Next Steps (File Plan)⚓︎

You can also use the File Plan import option or the Export mentioned above to create your labels from the .csv file. This could be an empty template before any labels are created, or after some initial labels have been created to provide examples.

  • This file can be used for planning and execution.

  • We find this is extremely helpful for customers who prefer to fill the template out and then create their labels in bulk to save time.

  • This method can also be used to bulk-modify existing labels.

Advanced (File Plan)⚓︎

Your organization may already have retention schedule in place which includes a formal file plan. If so, the File Plan import can be used to download a blank template to import that plan and create your labels.

  • You will need to map your current file plan to the fields available in the template. Each field can only have 64 characters.

  • There is a validation during the import and if there are errors it will provide the line and row numbers that are causing issues.

  • Keep in mind this import will create the labels only and those labels will have no impact until you create a policy to publish or automatically apply those labels.

When creating your labels from File Plan you will notice there are some differences in the experiences as you step through each of the screens. While the retention settings are the same as in Information governance, the way they are presented may differ. All the examples below drive what settings are chosen from the Define Retention Settings screen.

  • For label creation instructions please follow the steps here.

Start Simple (Label Deployment)⚓︎

We mentioned above with records management, the power is in the label, one example of that is the option to require disposition when creating your label. You may identify certain information that may have a similar duration of retention as other material, but you need someone to formally review those items before they are removed. This is where disposition comes into play. We are covering this under records management because that solution contains the Disposition tab where the reviewers will go to evaluate the content that has reached its retention end date. Disposition can be required by selecting Trigger A Disposition Review under the At The End Of The Retention Period section.

  • When choosing this option, you will need to select the users that you want to perform the review of the content. We recommend selecting more than one user. Mail-enabled security groups are supported. Microsoft 365 groups are not. Specifying a user here will not add them to the Disposition Management role, which is the minimum permissions needed.

  • Content in Exchange, SharePoint, OneDrive, and Microsoft 365 groups is only deleted after a reviewer chooses to permanently delete the content. There is no undo button in the disposition workflow once that selection is made. Disposition for Exchange content requires that the target mailbox has at least 10MB of data.

  • A reviewer can only use the link in the location column to view the content if they have permissions to that location and the content.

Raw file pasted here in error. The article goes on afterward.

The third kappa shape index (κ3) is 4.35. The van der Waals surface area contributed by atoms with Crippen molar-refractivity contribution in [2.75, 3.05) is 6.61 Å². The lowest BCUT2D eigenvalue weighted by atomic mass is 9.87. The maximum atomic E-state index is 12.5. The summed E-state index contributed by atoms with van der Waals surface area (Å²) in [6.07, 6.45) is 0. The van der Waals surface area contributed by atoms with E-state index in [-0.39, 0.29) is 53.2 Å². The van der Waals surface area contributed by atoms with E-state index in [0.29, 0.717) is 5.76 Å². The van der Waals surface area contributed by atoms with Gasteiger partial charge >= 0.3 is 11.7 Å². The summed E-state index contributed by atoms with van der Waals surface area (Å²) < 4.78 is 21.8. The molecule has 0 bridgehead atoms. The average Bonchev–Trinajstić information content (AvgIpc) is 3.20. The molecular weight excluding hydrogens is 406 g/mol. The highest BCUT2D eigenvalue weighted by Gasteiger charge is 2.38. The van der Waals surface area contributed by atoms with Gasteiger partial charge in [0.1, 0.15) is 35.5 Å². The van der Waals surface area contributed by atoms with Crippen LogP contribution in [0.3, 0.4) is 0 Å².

• If you have a need for the owners of the content to participate in the disposition process you can export the list of items needing review to a .csv file.

Next Steps (Label Deployment)⚓︎

Disposition of content is a common requirement when declaring an item as a record. If your organization has identified certain types of information that are considered a record, you can apply the additional protections by choosing Mark Items As A Record during label creation.

  • When this option is selected and the label is applied to emails, users will not be able to edit or delete those emails.

  • Versioning is still possible by unlocking a record. The previous version is still considered a record and cannot be modified or deleted.

  • When content labeled as a record in a SharePoint site or OneDrive is unlocked, a special Records folder is created in the Preservation Hold Library (PHL).

  • Site Collection Administrators can still remove a record label from an item. Take that into consideration when evaluating who has those rights on your SharePoint site collections.

  • The removal of a label as well as the lock and unlocking of a record are all activities that you can search for and view in the Audit solution.

  • If an item was marked as a record and required disposition you will be able to provide a proof of records deletion.

Advanced (Label Deployment)⚓︎

A common scenario we see is that organizations have a need to consider certain artifacts a record, but only after a certain event occurs such as the end of a customer engagement. Other organizations do not necessarily have the record requirement but have a need to keep certain information for a specific amount of time only after an event, like when an employee leaves the company. This can be accomplished by selecting one of the built-in event types or creating your own under the Start The Retention Period Based On option.